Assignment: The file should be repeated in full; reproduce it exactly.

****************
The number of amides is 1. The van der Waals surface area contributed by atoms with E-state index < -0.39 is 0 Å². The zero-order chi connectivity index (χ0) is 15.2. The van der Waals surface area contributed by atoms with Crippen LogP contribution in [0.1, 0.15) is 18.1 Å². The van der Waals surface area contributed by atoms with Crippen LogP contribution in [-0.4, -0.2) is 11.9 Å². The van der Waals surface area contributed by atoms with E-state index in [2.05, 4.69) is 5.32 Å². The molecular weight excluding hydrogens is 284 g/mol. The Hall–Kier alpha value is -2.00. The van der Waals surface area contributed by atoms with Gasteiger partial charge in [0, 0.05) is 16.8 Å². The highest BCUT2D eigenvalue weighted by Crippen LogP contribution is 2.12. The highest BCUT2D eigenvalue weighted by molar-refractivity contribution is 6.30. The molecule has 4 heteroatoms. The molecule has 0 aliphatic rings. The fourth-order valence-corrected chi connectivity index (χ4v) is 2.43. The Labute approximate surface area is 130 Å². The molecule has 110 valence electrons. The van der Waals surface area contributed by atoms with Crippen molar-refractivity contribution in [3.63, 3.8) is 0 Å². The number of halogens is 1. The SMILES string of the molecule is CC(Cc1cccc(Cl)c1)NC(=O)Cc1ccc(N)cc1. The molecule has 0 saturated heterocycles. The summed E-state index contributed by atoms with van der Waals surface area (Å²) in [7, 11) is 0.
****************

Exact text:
The number of amides is 1. The van der Waals surface area contributed by atoms with E-state index < -0.39 is 0 Å². The zero-order chi connectivity index (χ0) is 15.2. The van der Waals surface area contributed by atoms with Crippen LogP contribution in [0.1, 0.15) is 18.1 Å². The van der Waals surface area contributed by atoms with Crippen LogP contribution in [-0.4, -0.2) is 11.9 Å². The van der Waals surface area contributed by atoms with E-state index in [2.05, 4.69) is 5.32 Å². The molecular weight excluding hydrogens is 284 g/mol. The Hall–Kier alpha value is -2.00. The van der Waals surface area contributed by atoms with Gasteiger partial charge in [0, 0.05) is 16.8 Å². The highest BCUT2D eigenvalue weighted by Crippen LogP contribution is 2.12. The highest BCUT2D eigenvalue weighted by molar-refractivity contribution is 6.30. The molecule has 4 heteroatoms. The molecule has 0 aliphatic rings. The fourth-order valence-corrected chi connectivity index (χ4v) is 2.43. The Labute approximate surface area is 130 Å². The molecule has 110 valence electrons. The van der Waals surface area contributed by atoms with Crippen molar-refractivity contribution in [3.63, 3.8) is 0 Å². The number of halogens is 1. The SMILES string of the molecule is CC(Cc1cccc(Cl)c1)NC(=O)Cc1ccc(N)cc1. The molecule has 0 saturated heterocycles. The summed E-state index contributed by atoms with van der Waals surface area (Å²) in [7, 11) is 0.